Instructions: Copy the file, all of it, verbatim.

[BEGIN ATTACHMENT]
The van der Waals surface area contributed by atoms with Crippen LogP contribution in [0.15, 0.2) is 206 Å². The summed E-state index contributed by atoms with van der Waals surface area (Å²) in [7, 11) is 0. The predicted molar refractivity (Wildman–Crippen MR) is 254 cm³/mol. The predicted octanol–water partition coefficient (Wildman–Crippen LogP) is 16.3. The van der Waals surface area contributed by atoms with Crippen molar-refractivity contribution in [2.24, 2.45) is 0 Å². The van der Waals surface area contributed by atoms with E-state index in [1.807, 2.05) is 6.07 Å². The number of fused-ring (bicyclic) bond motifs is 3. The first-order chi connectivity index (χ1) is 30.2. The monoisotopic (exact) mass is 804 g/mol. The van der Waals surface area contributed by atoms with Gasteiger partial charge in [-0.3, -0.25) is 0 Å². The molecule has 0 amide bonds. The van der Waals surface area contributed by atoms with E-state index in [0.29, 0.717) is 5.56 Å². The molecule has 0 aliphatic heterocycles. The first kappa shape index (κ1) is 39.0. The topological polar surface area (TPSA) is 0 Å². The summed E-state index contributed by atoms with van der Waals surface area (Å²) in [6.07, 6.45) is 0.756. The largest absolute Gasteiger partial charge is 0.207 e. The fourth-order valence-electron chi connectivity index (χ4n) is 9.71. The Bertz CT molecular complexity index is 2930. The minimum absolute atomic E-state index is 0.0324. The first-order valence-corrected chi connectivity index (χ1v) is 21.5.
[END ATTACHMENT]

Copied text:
The van der Waals surface area contributed by atoms with Crippen LogP contribution in [0.15, 0.2) is 206 Å². The summed E-state index contributed by atoms with van der Waals surface area (Å²) in [7, 11) is 0. The predicted molar refractivity (Wildman–Crippen MR) is 254 cm³/mol. The predicted octanol–water partition coefficient (Wildman–Crippen LogP) is 16.3. The van der Waals surface area contributed by atoms with Crippen molar-refractivity contribution in [2.24, 2.45) is 0 Å². The van der Waals surface area contributed by atoms with E-state index in [1.807, 2.05) is 6.07 Å². The number of fused-ring (bicyclic) bond motifs is 3. The first-order chi connectivity index (χ1) is 30.2. The monoisotopic (exact) mass is 804 g/mol. The van der Waals surface area contributed by atoms with Gasteiger partial charge in [-0.3, -0.25) is 0 Å². The molecule has 0 amide bonds. The van der Waals surface area contributed by atoms with E-state index in [0.29, 0.717) is 5.56 Å². The molecule has 0 aliphatic heterocycles. The first kappa shape index (κ1) is 39.0. The topological polar surface area (TPSA) is 0 Å². The summed E-state index contributed by atoms with van der Waals surface area (Å²) in [6.07, 6.45) is 0.756. The largest absolute Gasteiger partial charge is 0.207 e. The fourth-order valence-electron chi connectivity index (χ4n) is 9.71. The Bertz CT molecular complexity index is 2930. The minimum absolute atomic E-state index is 0.0324. The first-order valence-corrected chi connectivity index (χ1v) is 21.5.